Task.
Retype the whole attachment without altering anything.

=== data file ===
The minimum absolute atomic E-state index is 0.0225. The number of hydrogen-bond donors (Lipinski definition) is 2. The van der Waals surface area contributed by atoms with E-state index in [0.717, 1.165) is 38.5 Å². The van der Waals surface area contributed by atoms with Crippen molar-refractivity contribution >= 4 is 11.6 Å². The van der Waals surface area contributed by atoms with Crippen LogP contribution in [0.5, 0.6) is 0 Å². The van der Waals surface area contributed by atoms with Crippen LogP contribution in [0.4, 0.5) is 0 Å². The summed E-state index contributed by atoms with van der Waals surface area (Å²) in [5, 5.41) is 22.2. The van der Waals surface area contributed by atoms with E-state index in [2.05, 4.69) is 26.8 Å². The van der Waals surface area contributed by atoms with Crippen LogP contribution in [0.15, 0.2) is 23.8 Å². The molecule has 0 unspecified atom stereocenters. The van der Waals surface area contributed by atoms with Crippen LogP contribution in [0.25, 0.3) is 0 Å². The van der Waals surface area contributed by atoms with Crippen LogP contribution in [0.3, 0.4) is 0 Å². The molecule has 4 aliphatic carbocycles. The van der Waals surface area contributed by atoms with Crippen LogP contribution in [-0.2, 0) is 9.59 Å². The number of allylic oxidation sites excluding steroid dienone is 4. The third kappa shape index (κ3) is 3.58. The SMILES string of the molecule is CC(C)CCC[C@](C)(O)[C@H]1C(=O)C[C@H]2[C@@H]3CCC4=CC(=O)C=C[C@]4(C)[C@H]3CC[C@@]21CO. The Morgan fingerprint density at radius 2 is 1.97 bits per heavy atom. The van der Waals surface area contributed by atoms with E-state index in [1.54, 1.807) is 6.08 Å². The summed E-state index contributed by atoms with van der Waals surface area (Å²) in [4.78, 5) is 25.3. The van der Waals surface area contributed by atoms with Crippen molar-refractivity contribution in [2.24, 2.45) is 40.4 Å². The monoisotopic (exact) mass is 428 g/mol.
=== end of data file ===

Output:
The minimum absolute atomic E-state index is 0.0225. The number of hydrogen-bond donors (Lipinski definition) is 2. The van der Waals surface area contributed by atoms with E-state index in [0.717, 1.165) is 38.5 Å². The van der Waals surface area contributed by atoms with Crippen molar-refractivity contribution >= 4 is 11.6 Å². The van der Waals surface area contributed by atoms with Crippen LogP contribution in [0.5, 0.6) is 0 Å². The van der Waals surface area contributed by atoms with Crippen LogP contribution in [0.4, 0.5) is 0 Å². The summed E-state index contributed by atoms with van der Waals surface area (Å²) in [5, 5.41) is 22.2. The van der Waals surface area contributed by atoms with E-state index in [2.05, 4.69) is 26.8 Å². The van der Waals surface area contributed by atoms with Crippen LogP contribution in [0.15, 0.2) is 23.8 Å². The molecule has 0 unspecified atom stereocenters. The van der Waals surface area contributed by atoms with Crippen LogP contribution in [0.25, 0.3) is 0 Å². The van der Waals surface area contributed by atoms with Crippen LogP contribution in [0.3, 0.4) is 0 Å². The molecule has 4 aliphatic carbocycles. The van der Waals surface area contributed by atoms with Crippen LogP contribution in [-0.2, 0) is 9.59 Å². The number of allylic oxidation sites excluding steroid dienone is 4. The third kappa shape index (κ3) is 3.58. The SMILES string of the molecule is CC(C)CCC[C@](C)(O)[C@H]1C(=O)C[C@H]2[C@@H]3CCC4=CC(=O)C=C[C@]4(C)[C@H]3CC[C@@]21CO. The Morgan fingerprint density at radius 2 is 1.97 bits per heavy atom. The van der Waals surface area contributed by atoms with E-state index in [1.54, 1.807) is 6.08 Å². The summed E-state index contributed by atoms with van der Waals surface area (Å²) in [4.78, 5) is 25.3. The van der Waals surface area contributed by atoms with Crippen molar-refractivity contribution in [2.24, 2.45) is 40.4 Å². The monoisotopic (exact) mass is 428 g/mol.